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Alien: Covenant Review


In 2012, Ridley Scott returned to the Alien franchise for the first since the movie that started it all, 1979’s Alien, with Prometheus, turning back the clock on the franchise to explain the origins of the Space Jockeys (later revealed to be the Engineers) and flesh out the world beyond people being stalked by the Xenomorph onboard a massive space ship. Personally, I loved Prometheus for it’s world building and additions to the lore, but many didn’t feel the same way. Despite Scott underlining that Prometheus wasn’t about the Xenomorph, audiences went in expecting the Xenomorph, and were  pissed when they didn’t get it. This brings us to Alien: Covenant, which pulls the handbrake on the prequel series, and ditches the continuing adventures of Elizabeth Shaw (Noomi Repace, who has been Alien 3’d out of this movie) and the head of Micheal Fassbender’s David tooling around the galaxy looking for the Engineers teased at the end of Prometheus. Instead, we're given something much more familiar, with the crew of a colony ship, the Covenant, reacting to a distress signal on an abandoned planet and coming face to face with the iconic and terrifying alien life form.

What we get with Alien: Covenant is a mixture of Alien and Prometheus, but unfortunately the proportions are all off. The first and last twenty minutes are Alien, with claustrophobic corridors and plenty of jump scares (even recycling entire beats from the original on occasion), while the creamy middle is Prometheus, philosophising on the nature of life and dumping a shed load of the universe’s backstory into our laps. There’s no denying this a reaction to the bad press Prometheus got, with Scott and screenwriters John Logan and Dante Harper scrambling to meld the two movies together. The narrative works for the most part, and Scott does succeed in building tension as the crew of the Covenant stumble upon the origins of the movie monster that has been scaring senseless for almost 40 years. It's here, in the bloated middle section, where Covenant starts to fall apart. There are some really big, smart ideas at play here, but you get the feeling that they needed one or two movies to be properly developed. Instead, they are just thrown at us, and we have to take them at face value. They also greatly contradict the events of the first movie, meaning any future sequels have some serious heavy lifting to do to make everything make sense.

Despite it’s story problems, there is quite a bit to like about Alien: Covenant. As I’ve said, Scott ladles on the tension as the movie marches on, and there is a good chunk of the movie that will have your heart in your throat. Everything you love about the Alien franchise is here, from disgusting body horror to spectacular special effects. The redesigns of H.R. Giger’s murder phallus, from the albino nightmare fuel that turns up early on to the much more familiar design that round out the movie, are breathtaking, even if, being mostly CGI, they lack the weight and presence of an impossibly tall man in a suit. They are used to great, skin crawling effect as they start picking their way through the fodder (though we are given one moment fans might see as franchise ruining as the Newborn in Alien: Resurrection), but with a lot of the story spent on their origins, Scott has to shoehorn them in where he can, leading to actually two climactic showdowns with the black skinned beastie, perilously close to each other .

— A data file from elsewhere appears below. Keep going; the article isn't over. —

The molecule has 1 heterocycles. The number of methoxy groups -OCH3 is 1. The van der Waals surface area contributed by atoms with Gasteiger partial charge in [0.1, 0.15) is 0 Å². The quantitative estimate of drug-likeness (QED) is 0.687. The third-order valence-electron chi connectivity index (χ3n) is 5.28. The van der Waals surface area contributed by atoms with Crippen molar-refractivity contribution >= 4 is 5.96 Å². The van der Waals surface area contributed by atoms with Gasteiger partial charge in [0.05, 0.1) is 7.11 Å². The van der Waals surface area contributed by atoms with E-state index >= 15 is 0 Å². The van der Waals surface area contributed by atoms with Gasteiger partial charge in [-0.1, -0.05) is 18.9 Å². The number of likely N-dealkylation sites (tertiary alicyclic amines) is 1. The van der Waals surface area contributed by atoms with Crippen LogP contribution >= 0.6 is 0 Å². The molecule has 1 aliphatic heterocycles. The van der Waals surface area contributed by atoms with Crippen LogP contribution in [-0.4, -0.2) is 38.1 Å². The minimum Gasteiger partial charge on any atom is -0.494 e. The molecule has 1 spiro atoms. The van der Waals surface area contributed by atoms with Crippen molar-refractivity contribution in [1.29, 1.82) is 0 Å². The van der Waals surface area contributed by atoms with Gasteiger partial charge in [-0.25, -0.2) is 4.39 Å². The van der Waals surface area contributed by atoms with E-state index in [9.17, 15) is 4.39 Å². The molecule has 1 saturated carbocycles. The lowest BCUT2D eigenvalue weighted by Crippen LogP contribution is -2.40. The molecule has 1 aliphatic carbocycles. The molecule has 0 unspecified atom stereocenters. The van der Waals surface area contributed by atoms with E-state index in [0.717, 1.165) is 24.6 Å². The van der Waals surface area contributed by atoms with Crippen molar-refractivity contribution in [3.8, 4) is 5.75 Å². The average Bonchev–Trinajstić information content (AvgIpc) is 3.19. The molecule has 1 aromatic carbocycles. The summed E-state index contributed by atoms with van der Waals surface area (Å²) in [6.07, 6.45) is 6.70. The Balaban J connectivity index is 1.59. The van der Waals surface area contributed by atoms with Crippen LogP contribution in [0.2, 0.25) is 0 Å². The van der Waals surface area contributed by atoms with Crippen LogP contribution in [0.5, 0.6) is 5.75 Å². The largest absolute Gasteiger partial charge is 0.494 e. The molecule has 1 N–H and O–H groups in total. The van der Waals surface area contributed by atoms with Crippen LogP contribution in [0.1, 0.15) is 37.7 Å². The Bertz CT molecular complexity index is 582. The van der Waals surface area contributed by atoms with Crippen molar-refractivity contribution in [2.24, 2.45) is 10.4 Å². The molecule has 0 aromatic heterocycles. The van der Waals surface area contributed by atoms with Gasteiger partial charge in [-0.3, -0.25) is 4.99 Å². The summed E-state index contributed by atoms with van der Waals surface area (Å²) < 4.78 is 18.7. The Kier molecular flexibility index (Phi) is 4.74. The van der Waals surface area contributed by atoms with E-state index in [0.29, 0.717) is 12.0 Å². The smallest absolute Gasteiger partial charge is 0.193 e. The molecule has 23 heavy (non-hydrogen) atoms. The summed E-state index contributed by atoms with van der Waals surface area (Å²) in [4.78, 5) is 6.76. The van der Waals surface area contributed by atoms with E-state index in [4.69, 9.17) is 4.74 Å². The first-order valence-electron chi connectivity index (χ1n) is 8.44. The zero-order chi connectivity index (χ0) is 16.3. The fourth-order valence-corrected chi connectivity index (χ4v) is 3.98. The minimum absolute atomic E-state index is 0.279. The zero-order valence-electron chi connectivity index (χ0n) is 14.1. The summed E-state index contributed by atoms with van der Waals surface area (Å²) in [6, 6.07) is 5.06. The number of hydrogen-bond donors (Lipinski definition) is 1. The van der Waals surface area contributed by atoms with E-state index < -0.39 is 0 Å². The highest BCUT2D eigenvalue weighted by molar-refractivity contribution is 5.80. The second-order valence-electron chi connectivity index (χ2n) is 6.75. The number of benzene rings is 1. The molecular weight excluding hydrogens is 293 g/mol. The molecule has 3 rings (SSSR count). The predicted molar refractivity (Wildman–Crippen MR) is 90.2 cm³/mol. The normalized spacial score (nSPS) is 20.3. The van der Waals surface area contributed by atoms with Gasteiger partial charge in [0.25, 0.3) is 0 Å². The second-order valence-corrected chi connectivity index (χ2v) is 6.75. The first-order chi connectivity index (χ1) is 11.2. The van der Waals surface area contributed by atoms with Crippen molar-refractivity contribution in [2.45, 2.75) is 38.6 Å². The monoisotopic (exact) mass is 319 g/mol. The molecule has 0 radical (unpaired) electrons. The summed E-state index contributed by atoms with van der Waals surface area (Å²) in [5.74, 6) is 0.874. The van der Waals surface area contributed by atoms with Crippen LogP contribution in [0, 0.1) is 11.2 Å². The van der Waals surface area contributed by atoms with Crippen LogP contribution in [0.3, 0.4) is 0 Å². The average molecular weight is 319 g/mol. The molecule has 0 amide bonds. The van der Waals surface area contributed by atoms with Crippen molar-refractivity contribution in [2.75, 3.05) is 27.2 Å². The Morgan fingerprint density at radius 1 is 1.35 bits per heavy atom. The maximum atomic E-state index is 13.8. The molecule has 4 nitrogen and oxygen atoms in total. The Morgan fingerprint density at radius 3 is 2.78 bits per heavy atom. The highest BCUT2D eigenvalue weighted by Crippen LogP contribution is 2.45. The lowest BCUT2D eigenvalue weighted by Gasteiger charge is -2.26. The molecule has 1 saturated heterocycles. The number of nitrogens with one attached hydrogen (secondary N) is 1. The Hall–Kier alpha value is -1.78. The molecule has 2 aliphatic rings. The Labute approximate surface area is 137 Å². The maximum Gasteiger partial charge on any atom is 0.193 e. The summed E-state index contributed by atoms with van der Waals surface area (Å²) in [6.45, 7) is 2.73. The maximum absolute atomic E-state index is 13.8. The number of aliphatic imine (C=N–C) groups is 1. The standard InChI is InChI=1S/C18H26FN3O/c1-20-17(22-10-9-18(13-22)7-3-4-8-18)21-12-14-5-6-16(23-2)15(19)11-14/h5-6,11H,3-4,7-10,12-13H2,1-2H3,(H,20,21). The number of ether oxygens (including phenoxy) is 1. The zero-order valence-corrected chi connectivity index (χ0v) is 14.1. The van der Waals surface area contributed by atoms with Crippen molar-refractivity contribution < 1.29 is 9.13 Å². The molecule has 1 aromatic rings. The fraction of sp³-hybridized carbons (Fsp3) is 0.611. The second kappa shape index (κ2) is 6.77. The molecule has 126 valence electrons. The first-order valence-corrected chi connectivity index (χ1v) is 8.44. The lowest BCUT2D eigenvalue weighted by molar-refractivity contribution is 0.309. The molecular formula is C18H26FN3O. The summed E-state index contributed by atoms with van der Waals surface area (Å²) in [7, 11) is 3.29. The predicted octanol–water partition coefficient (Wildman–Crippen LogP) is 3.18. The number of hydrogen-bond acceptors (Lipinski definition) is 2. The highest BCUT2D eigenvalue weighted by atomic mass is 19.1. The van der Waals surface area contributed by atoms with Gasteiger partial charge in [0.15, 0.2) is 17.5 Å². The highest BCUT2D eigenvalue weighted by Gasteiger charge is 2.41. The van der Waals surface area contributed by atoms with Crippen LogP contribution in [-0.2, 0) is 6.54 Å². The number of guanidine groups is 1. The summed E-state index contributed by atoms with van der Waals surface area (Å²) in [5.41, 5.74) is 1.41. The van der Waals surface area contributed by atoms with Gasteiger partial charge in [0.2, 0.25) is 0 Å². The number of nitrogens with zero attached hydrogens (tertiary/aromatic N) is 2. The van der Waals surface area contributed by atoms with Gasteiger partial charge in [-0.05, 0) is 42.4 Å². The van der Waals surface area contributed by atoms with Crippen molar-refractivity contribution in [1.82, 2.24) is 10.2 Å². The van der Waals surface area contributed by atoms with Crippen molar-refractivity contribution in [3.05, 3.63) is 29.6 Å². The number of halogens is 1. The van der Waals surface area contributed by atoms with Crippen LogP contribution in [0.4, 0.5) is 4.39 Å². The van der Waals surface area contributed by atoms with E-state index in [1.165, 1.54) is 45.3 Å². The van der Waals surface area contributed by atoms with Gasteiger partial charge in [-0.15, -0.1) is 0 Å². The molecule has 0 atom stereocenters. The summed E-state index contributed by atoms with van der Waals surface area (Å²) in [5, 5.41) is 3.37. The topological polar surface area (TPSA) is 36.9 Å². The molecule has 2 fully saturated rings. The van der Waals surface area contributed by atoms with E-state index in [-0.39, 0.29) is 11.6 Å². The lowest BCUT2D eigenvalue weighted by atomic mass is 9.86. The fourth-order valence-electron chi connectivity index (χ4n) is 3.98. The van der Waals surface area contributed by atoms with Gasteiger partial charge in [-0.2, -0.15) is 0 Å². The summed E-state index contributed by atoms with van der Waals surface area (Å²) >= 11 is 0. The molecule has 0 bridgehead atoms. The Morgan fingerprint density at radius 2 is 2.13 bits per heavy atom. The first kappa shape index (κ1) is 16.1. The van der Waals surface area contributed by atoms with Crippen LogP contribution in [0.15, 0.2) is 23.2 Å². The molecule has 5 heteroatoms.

The characters are what you would expect from an Alien franchise, blue collar astronauts, with Katherine Waterson’s Daniels as the Ripley substitute. She plays the franchise’s own brand of string female lead to a tee, and endears herself enough to the audience that we are behind her 100% of the way. Danny McBride proves he’s not always all about the laughs as the Covenant pilot Tennessee, and Billy Crudup goes above and beyond to make you hate him as the ship’s captain, Oram (the closet the movie gets to the detestable company man). It’s Michael Fassbender who steals the show, pulling double duty as the androids David, the only return from Prometheus, and Walter, a later model assigned to the Covenant. He imbues each role with a completely different energy, and he plays off himself wonderfully.

Trying to mesh two movies together, Alien: Covenant just about works. Fans of the franchise will be happy to be back with what they know, but the strain of trying to be familiar and do something new at the same time ultimately hurts it.


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The Movie Bit: Alien: Covenant Review
Alien: Covenant Review
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